Toyota announced its second data breach on Friday last week, making it the second cyber-security incident the company acknowledged in the past five weeks. While the first incident took place at its Australian subsidiary, last week’s breach was announced by the company’s main offices in Japan.
Toyota said that hackers accessed servers that stored sales information on up to 3.1 million customers. The carmaker said there’s an ongoing investigation to find out if hackers exfiltrated any of the data they had access to. Toyota said the servers that hackers accessed stored sales information on up to 3.1 million customers. The carmaker said there’s an ongoing investigation to find out if hackers exfiltrated any of the data they had access to.
Experts Comments Below:
Anurag Kahol, CTO at Bitglass:
“For a company that has suffered two significant data breaches in five weeks, Toyota must take swift and effective action not only to strengthen its security, but also to try and restore the trust of its customers. The company’s initial statement after the second breach pledging to ‘thoroughly implement information security measures’ is not encouraging. The simple fact that a second breach occurred raises questions about which kinds of security measures, if any, the company has implemented thus far. A global enterprise like Toyota must leverage advanced security solutions appropriate for its massive scale and complex IT infrastructure. Additionally, it must make the shift to a more proactive approach to security. Waiting to take action until multiple breaches occurred is simply not acceptable.”
Jonathan Bensen, CISO and Senior Director at Balbix:
“Toyota’s recent data breaches highlight the fact that global enterprises do not have ample visibility into their massive networks and infrastructure, and therefore are not able to take proper actions to avoid data leaks. The car maker has made statements to try and reassure affected individuals that financial information was not exposed. However, any breach of personal identifiable information (PII) is reason enough for customers to be alarmed. Toyota must also understand that sometimes it is not just about the type of data that was breached, it’s also a breach of trust. Suffering multiple security incidents within such a short time frame can significantly affect company reputation.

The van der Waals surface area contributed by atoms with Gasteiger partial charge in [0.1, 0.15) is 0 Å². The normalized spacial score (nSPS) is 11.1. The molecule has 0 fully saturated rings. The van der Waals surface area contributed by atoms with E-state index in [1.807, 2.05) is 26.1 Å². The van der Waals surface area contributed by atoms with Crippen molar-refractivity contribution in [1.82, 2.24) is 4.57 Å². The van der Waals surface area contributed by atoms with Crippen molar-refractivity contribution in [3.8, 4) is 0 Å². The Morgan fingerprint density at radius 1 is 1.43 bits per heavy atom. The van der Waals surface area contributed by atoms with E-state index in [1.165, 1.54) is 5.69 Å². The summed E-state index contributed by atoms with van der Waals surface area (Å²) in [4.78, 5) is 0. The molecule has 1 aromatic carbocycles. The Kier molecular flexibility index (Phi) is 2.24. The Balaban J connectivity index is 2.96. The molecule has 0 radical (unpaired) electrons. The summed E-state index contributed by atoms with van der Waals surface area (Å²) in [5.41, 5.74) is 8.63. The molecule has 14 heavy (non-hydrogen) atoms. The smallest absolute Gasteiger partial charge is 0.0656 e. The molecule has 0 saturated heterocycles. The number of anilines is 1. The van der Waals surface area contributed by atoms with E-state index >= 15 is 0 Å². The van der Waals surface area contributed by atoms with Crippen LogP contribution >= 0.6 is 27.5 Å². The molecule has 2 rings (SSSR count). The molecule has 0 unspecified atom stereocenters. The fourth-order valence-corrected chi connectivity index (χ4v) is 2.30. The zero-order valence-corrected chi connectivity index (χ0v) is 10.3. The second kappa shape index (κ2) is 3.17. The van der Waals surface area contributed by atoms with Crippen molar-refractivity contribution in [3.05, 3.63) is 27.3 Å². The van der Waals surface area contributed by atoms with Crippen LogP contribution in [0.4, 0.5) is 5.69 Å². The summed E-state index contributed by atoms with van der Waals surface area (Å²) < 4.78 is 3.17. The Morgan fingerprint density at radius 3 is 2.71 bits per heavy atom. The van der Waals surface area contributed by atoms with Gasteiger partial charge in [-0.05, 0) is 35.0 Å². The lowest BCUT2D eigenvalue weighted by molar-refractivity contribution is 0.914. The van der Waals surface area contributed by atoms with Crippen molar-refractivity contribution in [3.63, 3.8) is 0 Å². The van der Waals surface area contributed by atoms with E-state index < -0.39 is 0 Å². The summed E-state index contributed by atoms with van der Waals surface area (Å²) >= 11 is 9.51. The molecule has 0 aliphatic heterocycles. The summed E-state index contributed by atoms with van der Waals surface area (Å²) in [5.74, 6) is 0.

To prevent future incidents, Toyota must take into consideration the fact that analyzing and improving enterprise security posture is no longer a human scale problem—especially for such a large enterprise. To best combat cyber threats, global organizations must implement security tools that use machine learning and automation to monitor their enormous attack surfaces and vast IT asset landscape to proactively identify and address security vulnerabilities to mitigate the risk of future breaches.”
Chris DeRamus, CTO at DivvyCloud:
“According to the Organisation Internationale des Constructeurs d’Automobiles, Toyota is the third-largest automotive manufacturer in the world. That being said, suffering two data breaches within a span of five weeks should come at no surprise to the company. Toyota said that they are taking this incident seriously and will thoroughly implement information security measures at dealers and the entire ToyotaGroup, however there should have been security tools and plans in place already to proactively avoid cyberattacks in the first place. Data is the new oil in our digital era and companies should be doing everything they can to protect it.